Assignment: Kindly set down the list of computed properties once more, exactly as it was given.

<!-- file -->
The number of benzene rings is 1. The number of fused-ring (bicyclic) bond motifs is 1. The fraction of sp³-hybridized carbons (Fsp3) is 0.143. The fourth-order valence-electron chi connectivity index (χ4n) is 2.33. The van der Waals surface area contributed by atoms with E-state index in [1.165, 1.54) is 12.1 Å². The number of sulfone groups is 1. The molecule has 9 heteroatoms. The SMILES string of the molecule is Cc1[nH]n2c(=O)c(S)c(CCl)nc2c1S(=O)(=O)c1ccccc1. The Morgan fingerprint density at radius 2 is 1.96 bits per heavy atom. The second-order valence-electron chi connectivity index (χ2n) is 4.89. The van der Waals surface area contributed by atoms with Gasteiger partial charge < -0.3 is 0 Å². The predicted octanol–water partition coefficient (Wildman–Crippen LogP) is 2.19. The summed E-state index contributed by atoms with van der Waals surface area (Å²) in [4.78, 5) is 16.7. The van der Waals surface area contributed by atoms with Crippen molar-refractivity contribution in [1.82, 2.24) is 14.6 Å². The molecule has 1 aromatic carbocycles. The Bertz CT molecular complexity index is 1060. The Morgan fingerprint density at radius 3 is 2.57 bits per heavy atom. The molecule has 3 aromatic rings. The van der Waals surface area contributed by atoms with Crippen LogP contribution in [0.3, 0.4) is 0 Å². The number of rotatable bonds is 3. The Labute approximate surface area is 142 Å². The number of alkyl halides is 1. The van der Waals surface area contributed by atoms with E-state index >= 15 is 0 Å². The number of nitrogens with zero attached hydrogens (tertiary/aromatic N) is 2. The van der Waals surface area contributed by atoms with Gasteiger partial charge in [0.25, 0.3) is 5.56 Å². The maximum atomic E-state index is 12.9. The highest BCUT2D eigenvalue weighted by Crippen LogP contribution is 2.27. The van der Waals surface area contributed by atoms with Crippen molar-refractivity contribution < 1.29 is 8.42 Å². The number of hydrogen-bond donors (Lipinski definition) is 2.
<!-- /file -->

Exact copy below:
The number of benzene rings is 1. The number of fused-ring (bicyclic) bond motifs is 1. The fraction of sp³-hybridized carbons (Fsp3) is 0.143. The fourth-order valence-electron chi connectivity index (χ4n) is 2.33. The van der Waals surface area contributed by atoms with E-state index in [1.165, 1.54) is 12.1 Å². The number of sulfone groups is 1. The molecule has 9 heteroatoms. The SMILES string of the molecule is Cc1[nH]n2c(=O)c(S)c(CCl)nc2c1S(=O)(=O)c1ccccc1. The Morgan fingerprint density at radius 2 is 1.96 bits per heavy atom. The second-order valence-electron chi connectivity index (χ2n) is 4.89. The van der Waals surface area contributed by atoms with Gasteiger partial charge < -0.3 is 0 Å². The predicted octanol–water partition coefficient (Wildman–Crippen LogP) is 2.19. The summed E-state index contributed by atoms with van der Waals surface area (Å²) in [4.78, 5) is 16.7. The van der Waals surface area contributed by atoms with Crippen molar-refractivity contribution in [1.82, 2.24) is 14.6 Å². The molecule has 1 aromatic carbocycles. The Bertz CT molecular complexity index is 1060. The Morgan fingerprint density at radius 3 is 2.57 bits per heavy atom. The molecule has 3 aromatic rings. The van der Waals surface area contributed by atoms with Crippen LogP contribution in [0.3, 0.4) is 0 Å². The number of rotatable bonds is 3. The Labute approximate surface area is 142 Å². The number of alkyl halides is 1. The van der Waals surface area contributed by atoms with E-state index >= 15 is 0 Å². The number of nitrogens with zero attached hydrogens (tertiary/aromatic N) is 2. The van der Waals surface area contributed by atoms with Gasteiger partial charge in [0.25, 0.3) is 5.56 Å². The maximum atomic E-state index is 12.9. The highest BCUT2D eigenvalue weighted by Crippen LogP contribution is 2.27. The van der Waals surface area contributed by atoms with Crippen molar-refractivity contribution < 1.29 is 8.42 Å². The number of hydrogen-bond donors (Lipinski definition) is 2.